And about the original purpose of the card: I know many people emigrated from various European countries to the US in the 20th century but their relatives would have written to them in their native language. And they wouldn’t have expected them to visit from so far away. This particular text makes it more likely that the card was imported from Sweden either by a business or by someone who had visited the country and later mailed to a friend or relative in the same country.

    I hope I’m not being too preachy with this comment. My inner history geek woke up 😉
    I quite like your doodles though and I’m looking forward to see how you will develop them further.

    • Hey Lauriana, Obviously I’m not Dutch so I can only speak about this subject from an Americanized perspective. That’s why I mentioned the two other cards I bought had a “Swedish/Dutch theme” but were produced in America (meaning they have been Americanized). Since I didn’t actually post pictures of those cards, you can only take my word for what they look like. If you Google “Little Dutch Girl Motif” you will see all sorts of Americanized art work in this particular style, which was definitely popular in the 30s and 40s (as well as earlier and later). All I know is this particular card I’ve shown was designed and imported from Sweden, due to the copyright information on the back. I am aware of the fact that “Pennsylvania Dutch” is an Americanized word that refers to a group of Germanic people who emigrated to Pennsylvania. I also know that traditional Pennsylvania Dutch Folk Art, in my eyes, does look very similar to the motifs on this particular card. I know this because I live very close to Pennsylvania, and have many friends who live in the parts of Pennsylvania with very old “Pennsylvania Dutch” roots. “Folk Art” is a term that can be very generalized or vague, and can be interpreted in different ways. I was merely making a statement in this post saying that I love this particular greeting card because of the way it looks. I also love Scandinavian Folk Art and Pennsylvania Dutch Art because of the way they look, based on what I personally have seen. I realize that Folk Art is a big umbrella term that has hundreds of unique origins with different styles. That being said, Folk Art is still “Folk Art” and it’s my favorite type of art.

      As far as who wrote the card, how the card was obtained, or what the writer’s intentions were, no one can possibly know unless the original writer or recipient comes forward to explain. Until then, we can only make assumptions.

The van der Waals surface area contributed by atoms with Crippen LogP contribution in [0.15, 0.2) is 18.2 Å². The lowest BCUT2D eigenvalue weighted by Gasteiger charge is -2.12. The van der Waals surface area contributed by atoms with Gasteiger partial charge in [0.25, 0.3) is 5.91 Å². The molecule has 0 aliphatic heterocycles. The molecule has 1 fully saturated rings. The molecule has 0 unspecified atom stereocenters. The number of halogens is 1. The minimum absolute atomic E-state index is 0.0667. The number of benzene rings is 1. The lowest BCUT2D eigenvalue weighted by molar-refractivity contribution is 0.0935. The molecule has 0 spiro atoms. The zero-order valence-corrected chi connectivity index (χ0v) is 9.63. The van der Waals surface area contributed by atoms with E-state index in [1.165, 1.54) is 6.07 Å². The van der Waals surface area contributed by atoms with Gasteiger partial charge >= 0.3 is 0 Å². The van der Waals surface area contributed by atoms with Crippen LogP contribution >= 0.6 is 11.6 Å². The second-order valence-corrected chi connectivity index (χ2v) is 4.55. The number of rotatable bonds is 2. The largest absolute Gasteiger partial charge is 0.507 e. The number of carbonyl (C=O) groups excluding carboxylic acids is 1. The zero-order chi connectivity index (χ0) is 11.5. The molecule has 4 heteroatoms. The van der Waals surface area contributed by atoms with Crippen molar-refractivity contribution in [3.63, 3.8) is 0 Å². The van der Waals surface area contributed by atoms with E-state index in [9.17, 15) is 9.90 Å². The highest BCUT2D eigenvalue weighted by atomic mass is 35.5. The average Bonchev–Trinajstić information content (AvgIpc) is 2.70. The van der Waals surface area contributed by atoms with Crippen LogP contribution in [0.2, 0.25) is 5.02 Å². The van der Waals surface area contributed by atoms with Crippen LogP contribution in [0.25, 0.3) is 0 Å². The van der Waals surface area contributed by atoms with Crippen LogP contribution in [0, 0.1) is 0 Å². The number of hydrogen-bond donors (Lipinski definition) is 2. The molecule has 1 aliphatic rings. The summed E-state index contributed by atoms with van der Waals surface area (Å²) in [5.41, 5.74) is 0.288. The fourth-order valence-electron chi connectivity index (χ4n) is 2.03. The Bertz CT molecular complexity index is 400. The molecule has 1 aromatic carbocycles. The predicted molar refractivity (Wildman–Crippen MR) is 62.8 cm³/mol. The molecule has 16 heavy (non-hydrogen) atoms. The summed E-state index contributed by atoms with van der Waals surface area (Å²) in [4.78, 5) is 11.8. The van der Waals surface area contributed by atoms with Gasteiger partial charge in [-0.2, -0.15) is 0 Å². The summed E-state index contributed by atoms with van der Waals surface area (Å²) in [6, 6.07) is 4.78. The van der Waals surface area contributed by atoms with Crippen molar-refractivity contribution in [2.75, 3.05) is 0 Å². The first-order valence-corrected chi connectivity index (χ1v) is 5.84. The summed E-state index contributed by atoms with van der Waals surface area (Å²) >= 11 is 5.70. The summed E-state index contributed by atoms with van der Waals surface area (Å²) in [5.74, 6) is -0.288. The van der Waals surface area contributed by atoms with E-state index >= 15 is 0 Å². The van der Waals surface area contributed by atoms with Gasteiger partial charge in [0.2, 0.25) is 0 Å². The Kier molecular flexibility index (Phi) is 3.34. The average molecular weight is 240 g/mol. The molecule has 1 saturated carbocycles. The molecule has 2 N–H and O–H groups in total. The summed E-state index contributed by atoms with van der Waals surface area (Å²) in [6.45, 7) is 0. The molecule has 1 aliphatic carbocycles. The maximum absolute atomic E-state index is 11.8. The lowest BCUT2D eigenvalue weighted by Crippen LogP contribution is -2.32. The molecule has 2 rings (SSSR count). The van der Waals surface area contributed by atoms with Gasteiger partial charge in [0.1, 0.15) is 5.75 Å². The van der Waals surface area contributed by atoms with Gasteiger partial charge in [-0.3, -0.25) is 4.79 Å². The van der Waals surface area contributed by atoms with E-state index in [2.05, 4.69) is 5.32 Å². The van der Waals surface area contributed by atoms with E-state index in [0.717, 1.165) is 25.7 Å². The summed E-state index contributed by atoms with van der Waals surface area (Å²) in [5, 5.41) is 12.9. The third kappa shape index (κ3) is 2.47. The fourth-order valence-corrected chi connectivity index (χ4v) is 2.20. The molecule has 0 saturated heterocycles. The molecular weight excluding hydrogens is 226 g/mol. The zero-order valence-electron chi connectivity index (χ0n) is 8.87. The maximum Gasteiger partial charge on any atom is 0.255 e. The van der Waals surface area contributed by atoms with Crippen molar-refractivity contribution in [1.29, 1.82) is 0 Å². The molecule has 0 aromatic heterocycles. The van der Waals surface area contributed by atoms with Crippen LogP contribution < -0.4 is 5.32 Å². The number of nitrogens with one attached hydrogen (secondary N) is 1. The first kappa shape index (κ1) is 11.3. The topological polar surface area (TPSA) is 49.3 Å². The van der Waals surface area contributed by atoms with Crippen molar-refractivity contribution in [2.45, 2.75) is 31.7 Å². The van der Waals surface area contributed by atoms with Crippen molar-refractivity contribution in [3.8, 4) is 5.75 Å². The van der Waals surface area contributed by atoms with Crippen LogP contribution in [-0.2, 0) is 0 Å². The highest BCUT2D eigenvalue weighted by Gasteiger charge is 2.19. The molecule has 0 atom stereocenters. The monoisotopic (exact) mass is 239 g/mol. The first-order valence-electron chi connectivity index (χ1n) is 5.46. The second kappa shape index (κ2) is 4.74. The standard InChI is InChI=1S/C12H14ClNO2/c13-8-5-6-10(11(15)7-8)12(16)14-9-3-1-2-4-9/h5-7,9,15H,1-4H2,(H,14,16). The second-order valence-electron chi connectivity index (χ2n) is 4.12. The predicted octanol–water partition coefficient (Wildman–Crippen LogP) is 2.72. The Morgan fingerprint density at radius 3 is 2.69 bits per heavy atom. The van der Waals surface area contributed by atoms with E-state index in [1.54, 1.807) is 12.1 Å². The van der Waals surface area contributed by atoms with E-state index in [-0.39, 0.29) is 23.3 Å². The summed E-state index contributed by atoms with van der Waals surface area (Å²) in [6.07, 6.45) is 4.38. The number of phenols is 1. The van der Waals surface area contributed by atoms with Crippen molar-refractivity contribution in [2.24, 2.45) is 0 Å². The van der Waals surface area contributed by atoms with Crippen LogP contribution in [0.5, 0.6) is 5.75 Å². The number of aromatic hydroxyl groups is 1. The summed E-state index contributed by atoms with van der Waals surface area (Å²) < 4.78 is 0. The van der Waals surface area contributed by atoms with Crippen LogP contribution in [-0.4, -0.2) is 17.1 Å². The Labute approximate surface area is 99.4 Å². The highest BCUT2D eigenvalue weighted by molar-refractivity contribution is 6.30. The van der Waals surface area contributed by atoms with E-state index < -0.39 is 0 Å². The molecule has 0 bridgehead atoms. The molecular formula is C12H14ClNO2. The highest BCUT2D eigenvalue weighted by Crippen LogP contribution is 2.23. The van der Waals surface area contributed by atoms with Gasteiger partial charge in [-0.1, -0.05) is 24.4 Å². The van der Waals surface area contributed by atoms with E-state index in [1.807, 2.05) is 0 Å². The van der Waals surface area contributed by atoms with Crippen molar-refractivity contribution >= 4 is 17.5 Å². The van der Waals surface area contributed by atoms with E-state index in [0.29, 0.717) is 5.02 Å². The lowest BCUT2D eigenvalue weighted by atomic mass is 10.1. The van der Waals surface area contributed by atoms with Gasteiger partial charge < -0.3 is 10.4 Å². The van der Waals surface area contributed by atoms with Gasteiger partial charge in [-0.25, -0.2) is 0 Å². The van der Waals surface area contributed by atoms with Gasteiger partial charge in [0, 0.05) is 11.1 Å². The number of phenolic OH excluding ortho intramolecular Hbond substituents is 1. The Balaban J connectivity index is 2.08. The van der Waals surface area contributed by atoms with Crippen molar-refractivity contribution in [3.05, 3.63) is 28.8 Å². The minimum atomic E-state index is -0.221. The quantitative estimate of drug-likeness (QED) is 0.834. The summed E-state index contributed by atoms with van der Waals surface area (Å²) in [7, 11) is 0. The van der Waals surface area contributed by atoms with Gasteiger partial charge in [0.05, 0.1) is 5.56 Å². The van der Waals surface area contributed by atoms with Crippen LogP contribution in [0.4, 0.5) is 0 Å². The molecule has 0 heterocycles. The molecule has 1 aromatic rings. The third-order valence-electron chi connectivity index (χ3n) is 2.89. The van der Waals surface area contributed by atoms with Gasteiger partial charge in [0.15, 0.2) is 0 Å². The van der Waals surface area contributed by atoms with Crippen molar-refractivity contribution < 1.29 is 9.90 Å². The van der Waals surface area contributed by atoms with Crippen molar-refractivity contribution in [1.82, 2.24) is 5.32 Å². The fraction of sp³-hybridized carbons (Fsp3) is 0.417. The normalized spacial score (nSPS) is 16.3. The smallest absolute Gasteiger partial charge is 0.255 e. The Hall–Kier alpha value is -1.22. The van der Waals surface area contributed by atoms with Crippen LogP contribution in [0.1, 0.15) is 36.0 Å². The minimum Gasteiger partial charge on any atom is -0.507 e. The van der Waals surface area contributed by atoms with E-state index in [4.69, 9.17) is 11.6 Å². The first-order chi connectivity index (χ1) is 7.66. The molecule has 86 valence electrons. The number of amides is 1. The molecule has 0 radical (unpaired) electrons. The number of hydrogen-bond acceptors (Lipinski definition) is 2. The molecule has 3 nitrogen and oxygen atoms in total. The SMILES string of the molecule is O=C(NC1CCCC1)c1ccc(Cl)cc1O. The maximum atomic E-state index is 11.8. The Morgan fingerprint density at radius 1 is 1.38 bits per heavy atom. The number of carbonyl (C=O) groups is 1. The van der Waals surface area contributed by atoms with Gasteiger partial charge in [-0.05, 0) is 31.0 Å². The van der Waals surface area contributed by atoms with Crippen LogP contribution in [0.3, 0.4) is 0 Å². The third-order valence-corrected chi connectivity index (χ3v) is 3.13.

I hope I don’t sound too preachy either, but you need to know that this blog post was meant to be a lighthearted way for me to share a late 1940s greeting card I found, along with some of my design work that was inspired by it. It was not meant to be a history lesson, and I didn’t mean for anyone to feel like they needed to give one.

      I’m glad to hear you like my doodles, thank you 🙂

  • What beautiful doodles and such sweet cards!

  • jannapyj

    I am really hoping this leads to a new spoonflower print! :o)


  • Stewart Fiber Arts

    What a lovely card! Great inspiration for sketching. And the colors are amazing! As is the giant pretzel the little girl is holding. It’s like half her size!

    • Hahah I saw that! I bet mammoth pretzels are delicious.

  • Ooh, I love these posts of yours! The postcard is lovely (guilt trip notwithstanding!) and your doodles are great 🙂 I love folk art too, but more Polish/Russian folk style.

    • Thanks, Sarah! I love pretty much all folk style 🙂

  • That inscription IS sad. I’m always intrigued to see what old cards say. It seems as though all the handwriting on old cards is the same…do you ever notice that?

    • You’re totally right about the handwriting! I have noticed that.

  • Hannah Ström

    Really nice, it looks like swedish “skånskt yllebroderi” a special embroidery style from the south part of Sweden.

    • Ooooo Hannah thank you so much for introducing me to that embroidery style! I’m researching it now. So beautiful!

  • Awww those images are delightful! I loooove Scandinavian folk art designs. What a cute (if um, kinda mean contents lol) card!

    • I knew you’d like this post! Which reminds me, I need to send you your Christmas present lol. #friendoftheyear